The full regression test scenarios have been created over 2 years. After every sprint release, we’ll add the new feature test cases into this full regression test cases library and update the existing scenarios with the update of the feature in the past sprint. This leads to more and more test cases for us, and it takes longer and longer to execute all of them. We totally have 1166 test cases and that will take 10 days (2 weeks) to complete a full regression testing. This is too long for a release as no one can wait for 2 weeks for regression testing to finish.
- Decrease the granularity of the test cases so we can plan automation tests more easily.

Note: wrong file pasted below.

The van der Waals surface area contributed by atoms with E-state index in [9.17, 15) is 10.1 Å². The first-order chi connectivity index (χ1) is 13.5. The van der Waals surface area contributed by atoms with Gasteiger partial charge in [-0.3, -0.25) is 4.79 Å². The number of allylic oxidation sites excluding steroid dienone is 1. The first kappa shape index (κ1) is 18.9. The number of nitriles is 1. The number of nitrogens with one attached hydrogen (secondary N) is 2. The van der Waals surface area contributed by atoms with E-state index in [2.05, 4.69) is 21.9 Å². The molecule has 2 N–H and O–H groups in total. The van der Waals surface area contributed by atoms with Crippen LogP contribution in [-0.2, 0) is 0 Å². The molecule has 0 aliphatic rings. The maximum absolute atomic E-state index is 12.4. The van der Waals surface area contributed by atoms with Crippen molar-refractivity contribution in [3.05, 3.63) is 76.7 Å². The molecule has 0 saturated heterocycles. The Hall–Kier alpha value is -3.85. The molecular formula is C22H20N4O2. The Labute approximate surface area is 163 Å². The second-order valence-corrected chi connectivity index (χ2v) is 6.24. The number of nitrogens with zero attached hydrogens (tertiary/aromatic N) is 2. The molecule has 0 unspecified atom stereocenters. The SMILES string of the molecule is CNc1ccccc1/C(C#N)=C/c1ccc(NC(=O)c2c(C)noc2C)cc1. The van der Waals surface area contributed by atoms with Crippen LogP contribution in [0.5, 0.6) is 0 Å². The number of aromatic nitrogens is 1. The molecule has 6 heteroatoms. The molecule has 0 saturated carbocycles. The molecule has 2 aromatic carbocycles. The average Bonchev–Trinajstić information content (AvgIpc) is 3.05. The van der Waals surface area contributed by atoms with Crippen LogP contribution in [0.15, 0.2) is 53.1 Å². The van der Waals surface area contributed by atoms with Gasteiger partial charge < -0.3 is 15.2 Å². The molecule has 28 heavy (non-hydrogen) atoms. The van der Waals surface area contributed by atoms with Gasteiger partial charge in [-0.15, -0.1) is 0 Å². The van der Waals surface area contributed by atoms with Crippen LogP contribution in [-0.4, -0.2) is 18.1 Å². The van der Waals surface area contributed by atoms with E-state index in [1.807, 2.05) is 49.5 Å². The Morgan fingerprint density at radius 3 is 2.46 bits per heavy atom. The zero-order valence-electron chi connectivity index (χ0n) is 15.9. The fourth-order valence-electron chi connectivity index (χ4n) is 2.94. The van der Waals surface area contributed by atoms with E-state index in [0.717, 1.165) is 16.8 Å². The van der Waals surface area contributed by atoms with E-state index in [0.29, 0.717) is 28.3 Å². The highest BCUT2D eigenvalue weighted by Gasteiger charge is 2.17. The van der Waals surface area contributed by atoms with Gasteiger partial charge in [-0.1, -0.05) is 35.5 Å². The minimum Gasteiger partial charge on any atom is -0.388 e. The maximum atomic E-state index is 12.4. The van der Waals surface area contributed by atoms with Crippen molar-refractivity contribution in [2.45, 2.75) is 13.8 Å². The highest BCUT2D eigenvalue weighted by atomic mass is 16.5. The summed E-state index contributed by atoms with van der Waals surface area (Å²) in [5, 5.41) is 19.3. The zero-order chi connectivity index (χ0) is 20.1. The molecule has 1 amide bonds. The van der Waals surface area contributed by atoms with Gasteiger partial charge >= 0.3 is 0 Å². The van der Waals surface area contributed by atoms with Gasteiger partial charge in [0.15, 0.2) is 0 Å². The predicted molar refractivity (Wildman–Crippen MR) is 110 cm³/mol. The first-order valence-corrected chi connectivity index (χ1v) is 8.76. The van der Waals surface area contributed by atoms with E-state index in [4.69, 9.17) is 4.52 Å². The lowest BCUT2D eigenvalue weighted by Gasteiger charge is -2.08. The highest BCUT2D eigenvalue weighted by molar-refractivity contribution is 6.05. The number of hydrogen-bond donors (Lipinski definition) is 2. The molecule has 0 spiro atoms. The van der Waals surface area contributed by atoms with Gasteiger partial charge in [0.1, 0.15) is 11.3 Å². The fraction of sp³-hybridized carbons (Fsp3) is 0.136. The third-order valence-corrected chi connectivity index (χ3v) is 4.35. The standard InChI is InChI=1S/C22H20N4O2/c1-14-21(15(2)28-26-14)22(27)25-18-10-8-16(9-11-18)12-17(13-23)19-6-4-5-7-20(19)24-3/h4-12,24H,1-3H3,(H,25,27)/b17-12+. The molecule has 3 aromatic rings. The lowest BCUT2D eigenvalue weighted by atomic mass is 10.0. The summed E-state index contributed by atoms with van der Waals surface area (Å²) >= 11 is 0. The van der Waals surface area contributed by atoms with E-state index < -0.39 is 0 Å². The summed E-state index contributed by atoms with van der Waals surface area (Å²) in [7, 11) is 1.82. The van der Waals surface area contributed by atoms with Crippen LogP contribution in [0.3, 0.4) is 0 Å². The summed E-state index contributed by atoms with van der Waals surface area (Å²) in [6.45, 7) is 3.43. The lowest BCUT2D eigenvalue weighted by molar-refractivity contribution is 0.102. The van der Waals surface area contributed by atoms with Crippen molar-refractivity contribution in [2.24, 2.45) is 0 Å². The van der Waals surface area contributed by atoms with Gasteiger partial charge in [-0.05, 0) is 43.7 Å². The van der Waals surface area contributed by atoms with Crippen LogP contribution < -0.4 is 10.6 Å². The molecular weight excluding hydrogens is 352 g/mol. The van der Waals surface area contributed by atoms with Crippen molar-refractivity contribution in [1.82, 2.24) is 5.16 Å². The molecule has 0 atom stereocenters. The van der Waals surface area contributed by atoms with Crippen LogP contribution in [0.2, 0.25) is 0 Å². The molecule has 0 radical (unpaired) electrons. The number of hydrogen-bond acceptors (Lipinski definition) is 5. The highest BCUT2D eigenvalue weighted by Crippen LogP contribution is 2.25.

Currently, the granularity of test cases is too small. This is not good for us to plan automated test scripts. For example, we have 10 test cases for Edit Subscription, and each test case is one sub-test of this overall feature. To automate the Edit Subscription function, it would be best to combine duplicate steps and compress them into one script. But because the granularity of test cases is too small, we have to review all related use cases and merge them together when planning automated tests for that feature. This takes up a lot of our time for automation use case planning and increases the risk of missing relevant test points.
How and What Did We Do?
- Combine the sub-tests of one feature into one.
In order to decrease the time required for planning and managing regression automation scripts caused by test case granularity that is too granular, we reviewed all the regression scenarios and combined the same feature tests into one. Totally 531 test cases are identified as sub-test cases of some features. We combined the sub-tests of one feature into one test.
- Delete the duplicate tests.